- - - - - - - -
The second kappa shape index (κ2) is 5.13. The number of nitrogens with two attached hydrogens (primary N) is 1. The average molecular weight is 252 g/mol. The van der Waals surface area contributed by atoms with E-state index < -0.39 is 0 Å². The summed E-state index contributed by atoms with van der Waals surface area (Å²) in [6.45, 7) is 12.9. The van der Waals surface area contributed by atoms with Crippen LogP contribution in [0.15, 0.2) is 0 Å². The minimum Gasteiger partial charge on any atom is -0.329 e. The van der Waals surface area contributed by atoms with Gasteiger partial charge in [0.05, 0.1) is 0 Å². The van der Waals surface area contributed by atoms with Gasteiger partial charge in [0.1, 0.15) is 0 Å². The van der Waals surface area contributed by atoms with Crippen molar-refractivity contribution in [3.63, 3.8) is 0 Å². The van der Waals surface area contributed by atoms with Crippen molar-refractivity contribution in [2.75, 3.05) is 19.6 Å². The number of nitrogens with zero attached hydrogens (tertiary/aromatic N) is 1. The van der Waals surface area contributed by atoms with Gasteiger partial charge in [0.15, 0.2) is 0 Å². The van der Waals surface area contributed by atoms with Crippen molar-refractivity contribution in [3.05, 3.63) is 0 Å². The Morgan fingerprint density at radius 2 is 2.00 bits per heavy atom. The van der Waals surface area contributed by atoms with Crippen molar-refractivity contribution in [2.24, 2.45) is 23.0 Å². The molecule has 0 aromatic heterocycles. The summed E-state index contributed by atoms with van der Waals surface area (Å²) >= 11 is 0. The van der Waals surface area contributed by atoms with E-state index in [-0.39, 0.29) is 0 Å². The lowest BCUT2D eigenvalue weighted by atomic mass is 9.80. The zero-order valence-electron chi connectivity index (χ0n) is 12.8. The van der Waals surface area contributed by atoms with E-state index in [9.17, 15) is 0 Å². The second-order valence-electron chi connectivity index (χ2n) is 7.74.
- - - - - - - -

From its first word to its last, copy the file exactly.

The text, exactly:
The second kappa shape index (κ2) is 5.13. The number of nitrogens with two attached hydrogens (primary N) is 1. The average molecular weight is 252 g/mol. The van der Waals surface area contributed by atoms with E-state index < -0.39 is 0 Å². The summed E-state index contributed by atoms with van der Waals surface area (Å²) in [6.45, 7) is 12.9. The van der Waals surface area contributed by atoms with Crippen LogP contribution in [0.15, 0.2) is 0 Å². The minimum Gasteiger partial charge on any atom is -0.329 e. The van der Waals surface area contributed by atoms with Gasteiger partial charge in [0.05, 0.1) is 0 Å². The van der Waals surface area contributed by atoms with Gasteiger partial charge in [0.1, 0.15) is 0 Å². The van der Waals surface area contributed by atoms with Crippen molar-refractivity contribution in [3.63, 3.8) is 0 Å². The van der Waals surface area contributed by atoms with Crippen molar-refractivity contribution in [2.75, 3.05) is 19.6 Å². The number of nitrogens with zero attached hydrogens (tertiary/aromatic N) is 1. The van der Waals surface area contributed by atoms with Gasteiger partial charge in [0.15, 0.2) is 0 Å². The van der Waals surface area contributed by atoms with Crippen molar-refractivity contribution in [3.05, 3.63) is 0 Å². The Morgan fingerprint density at radius 2 is 2.00 bits per heavy atom. The van der Waals surface area contributed by atoms with Crippen molar-refractivity contribution in [2.24, 2.45) is 23.0 Å². The molecule has 0 aromatic heterocycles. The summed E-state index contributed by atoms with van der Waals surface area (Å²) >= 11 is 0. The van der Waals surface area contributed by atoms with E-state index in [-0.39, 0.29) is 0 Å². The lowest BCUT2D eigenvalue weighted by atomic mass is 9.80. The zero-order valence-electron chi connectivity index (χ0n) is 12.8. The van der Waals surface area contributed by atoms with E-state index in [9.17, 15) is 0 Å². The second-order valence-electron chi connectivity index (χ2n) is 7.74.